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Stephen Davey is a great-to-outstanding preacher.  Theologically, practically, and rhetorically — he gets it!

Here is an excellent example of the “topos” of “greater to lesser,” along with a great example of an “analogical illustration.”

 

Notice what the Lord says further in verse 25b; Is not life more than food and the body more than clothing?

What the Lord is doing is building a case against worry by going from a greater to lesser argument.

He’s effectively saying, “Look, life is greater than food and clothing. And if God is able to give you life – the greater challenge – don’t you think He can take care of sustaining life – which is a lesser challenge.

Let me illustrate it this way. I took my daughter’s Volkswagon Bug over to the Dealership to get a bulb replaced in her front headlight. You know, in most cars or pickup trucks, you just loosen a screw or two, pop off the plastic cover and put in a new light. Not in a Volkswagon Bug. You have to take off the roof – take out the engine . . . roll down the windows, take off the tires and then you they can replace the bulb.

And they charge you for all that labor.

Next door to the Volkswagon dealership is a Mercedes dealership. That’s where people go who can’t afford a Chevy Pickup . . . they have to settle.

Can you imagine me going into that showroom – and they’re showing for a limited time the 1937 Von Krieger Roadster on the showroom floor – it’s up for public sale and expected to sell for somewhere around 10 million dollars . . . and I whip out my checkbook and write out a check for 11.2 million dollars (which is what it sold for recently) and the media goes wild and the flash bulbs are snapping away, but just before I hand that salesman my check I stop and say, “Now wait, what’s the gas mileage on this Roadster . . . I mean, gas is over 3 bucks a gallon . . . can it get 25 miles to the gallon in the city? If it can’t, I’m going to have problems affording this car.”

People who spend 11 million dollars on a car aren’t thinking about gas mileage . . . in fact, they’re not thinking!

You see, this is the distorting process of worry. If God can create life . . . do you think He can provide a meal for that life?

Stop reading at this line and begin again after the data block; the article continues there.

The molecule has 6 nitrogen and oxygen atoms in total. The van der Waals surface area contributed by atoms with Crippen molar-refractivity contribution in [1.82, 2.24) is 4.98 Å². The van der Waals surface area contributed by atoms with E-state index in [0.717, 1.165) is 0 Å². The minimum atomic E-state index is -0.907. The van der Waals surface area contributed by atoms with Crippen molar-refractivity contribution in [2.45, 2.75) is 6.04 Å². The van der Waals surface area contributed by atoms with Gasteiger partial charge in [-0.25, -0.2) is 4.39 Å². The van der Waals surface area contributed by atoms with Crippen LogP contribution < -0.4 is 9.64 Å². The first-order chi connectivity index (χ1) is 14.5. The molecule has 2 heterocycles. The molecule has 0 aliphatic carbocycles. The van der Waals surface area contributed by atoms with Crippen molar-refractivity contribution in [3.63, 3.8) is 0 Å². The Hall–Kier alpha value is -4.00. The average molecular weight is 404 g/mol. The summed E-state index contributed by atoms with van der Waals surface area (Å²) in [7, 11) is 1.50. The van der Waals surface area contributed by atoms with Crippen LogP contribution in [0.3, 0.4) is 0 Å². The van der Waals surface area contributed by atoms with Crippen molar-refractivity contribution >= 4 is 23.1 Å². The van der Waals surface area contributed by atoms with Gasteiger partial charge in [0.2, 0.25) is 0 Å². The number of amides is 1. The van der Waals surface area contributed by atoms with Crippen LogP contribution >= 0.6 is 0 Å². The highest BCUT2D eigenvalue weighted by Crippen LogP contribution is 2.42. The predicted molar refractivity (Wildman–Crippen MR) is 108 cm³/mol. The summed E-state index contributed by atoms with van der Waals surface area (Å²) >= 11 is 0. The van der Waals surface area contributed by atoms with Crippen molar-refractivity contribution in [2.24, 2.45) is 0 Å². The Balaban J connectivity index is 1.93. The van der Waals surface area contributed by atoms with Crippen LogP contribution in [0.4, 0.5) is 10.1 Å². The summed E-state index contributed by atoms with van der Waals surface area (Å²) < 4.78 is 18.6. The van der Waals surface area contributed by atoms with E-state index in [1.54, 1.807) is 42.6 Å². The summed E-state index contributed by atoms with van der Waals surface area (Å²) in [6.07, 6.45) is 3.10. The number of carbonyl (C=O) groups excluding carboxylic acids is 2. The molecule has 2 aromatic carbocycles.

Stephen Davey drives the argument further with the same “topos” (greater to the lesser) in yet another way . . . .

 

Don’t be tempted to think that these people in Jesus’ day had it so much easier than we do today. I mean, we’ve got reasons to worry, right?

Well, if you travel back to the days of Christ, you discover people living hand to mouth. Water was scarce; food was often a problem; the average worker was paid every day rather than weekly or monthly, because they needed the money to take care of the food they would need for the next day.

They didn’t store food and there were no refrigerators to keep milk or eggs fresh; Jesus would teach them and us to pray for our daily bread . . . they knew nothing of bread for a week or month.

Their government gave them no such thing as social security or retirement and their jobs offered no pensions; the average worker paid as much as 40% of their income to taxes.

And Jesus Christ said to them – Stop worrying . . . don’t be strangled by your worries . . . if God has the power to create your life – He has the power to take care of your life.

 

After laying out how different their life was compared to ours — but more than just different, far more difficult —  Davey DRIVES the point with the words “to them” – which is “the greater” . . . .

“And Jesus said to them — Stop worrying.”

Those who have it far more difficult, those who should have found those words even more difficult to hear and follow — were told by Jesus — “Stop worrying!”

 

 



 

1.  Breaking Up Stony Ground – Selected Scriptures — audio link

 

 

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